SINGAPORE - The Cyber Security Agency (CSA) will create its first academy to boost the skills of cyber-security professionals in government and Singapore's 11 critical sectors, including energy, banking, government, healthcare and transport.
Deputy Prime Minister and Coordinating Minister for National Security Teo Chee Hean said the academy was essential, given that Singapore was highly connected.
"Singapore is more exposed than many other countries to cyber attack. We are already highly connected, and aim to become more so," he said at the opening of the second annual Singapore International Cyber Week on Tuesday (Sept 19) at Suntec Convention and Exhibition Centre. He added that training was one of the key pillars of a more secure and resilient digital community.
Details of the investment and the academy's launch date and cohort size are still being worked out. However, the agency will be roping in United States-based cyber-security firm FireEye as its first partner to provide training in incident response and malware analysis.
The training courses are expected to begin later this year.
FireEye chief executive officer Kevin Mandia said: "FireEye has trained incident responders and malware analysts at some of the most prestigious government agencies and businesses around the world, and we are proud to build the capabilities of Singapore's cyber-security professionals who serve on the front lines and help protect Singapore and its critical information infrastructure from attackers."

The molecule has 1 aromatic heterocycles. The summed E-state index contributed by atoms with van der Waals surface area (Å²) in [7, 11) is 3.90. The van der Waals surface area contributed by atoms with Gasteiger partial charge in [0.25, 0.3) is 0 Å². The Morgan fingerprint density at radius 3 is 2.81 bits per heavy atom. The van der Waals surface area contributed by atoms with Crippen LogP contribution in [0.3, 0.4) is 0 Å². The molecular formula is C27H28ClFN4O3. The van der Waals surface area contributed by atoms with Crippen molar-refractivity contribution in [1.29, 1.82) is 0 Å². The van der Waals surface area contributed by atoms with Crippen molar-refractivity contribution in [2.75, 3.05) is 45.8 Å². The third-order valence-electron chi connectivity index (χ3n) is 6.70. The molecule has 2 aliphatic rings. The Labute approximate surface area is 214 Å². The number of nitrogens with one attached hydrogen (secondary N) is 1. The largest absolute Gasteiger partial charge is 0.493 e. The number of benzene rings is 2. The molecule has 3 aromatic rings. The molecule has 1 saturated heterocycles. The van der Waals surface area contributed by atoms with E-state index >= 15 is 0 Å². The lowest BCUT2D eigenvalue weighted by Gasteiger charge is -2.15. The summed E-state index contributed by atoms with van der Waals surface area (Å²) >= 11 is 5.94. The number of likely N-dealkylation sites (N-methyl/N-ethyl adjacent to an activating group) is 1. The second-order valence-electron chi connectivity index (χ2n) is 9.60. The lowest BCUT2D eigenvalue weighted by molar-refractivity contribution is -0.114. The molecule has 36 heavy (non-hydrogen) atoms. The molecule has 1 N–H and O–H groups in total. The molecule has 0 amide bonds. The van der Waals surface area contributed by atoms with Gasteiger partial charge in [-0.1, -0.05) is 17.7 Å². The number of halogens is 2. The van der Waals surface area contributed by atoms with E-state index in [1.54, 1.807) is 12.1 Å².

Cyber Security Agency chief executive David Koh said that the CSA Academy was mooted to "plug gaps" in the skills of cyber-security professionals who manage IT industrial control systems, such as those that control the distribution and production of energy and water.
"Cyber attacks have become increasingly sophisticated; some of them can be highly complex and targeted," Mr Koh noted.
The announcement follows a ransomware attack that hit several of the 11 critical sectors here and a state-sponsored attack on an unnamed government agency last year.
The Cyber Security Agency highlighted the attacks in its 26-page Singapore Cyber Landscape report, released last week, but did not elaborate on them.
Ransomware is malware that infects unprotected computers and locks them down with a note demanding ransom.
Touching on the need to build trust in the digital world, Mr Teo noted: "Cyber criminals are devising ever more innovative ways to attack and disrupt our increasingly interconnected world. For instance, the WannaCry and Petya ransomware did not just attack individuals, they attacked critical systems, shutting down hospital emergency services in the United Kingdom."
The global spread of malware WannaCry occurred in May and that of NotPetya took place in June, but Singapore escaped largely unscathed.
"Cryptocurrencies worth millions of dollars were also stolen in cyber attacks in July," said Mr Teo.
Singapore will be tabling a Cyber Security Bill in Parliament next year.
Among other things, the Bill requires private and public organisations to report breaches that involve critical infrastructure to the Cyber Security Agency. It also empowers the agency's chief, as commissioner of cyber security, to investigate threats and incidents to ensure essential services are not disrupted in a cyber attack.
"This Bill will enable us to take pre-emptive action to protect against cyberthreats, and improve our capability to respond to incidents," said Mr Teo.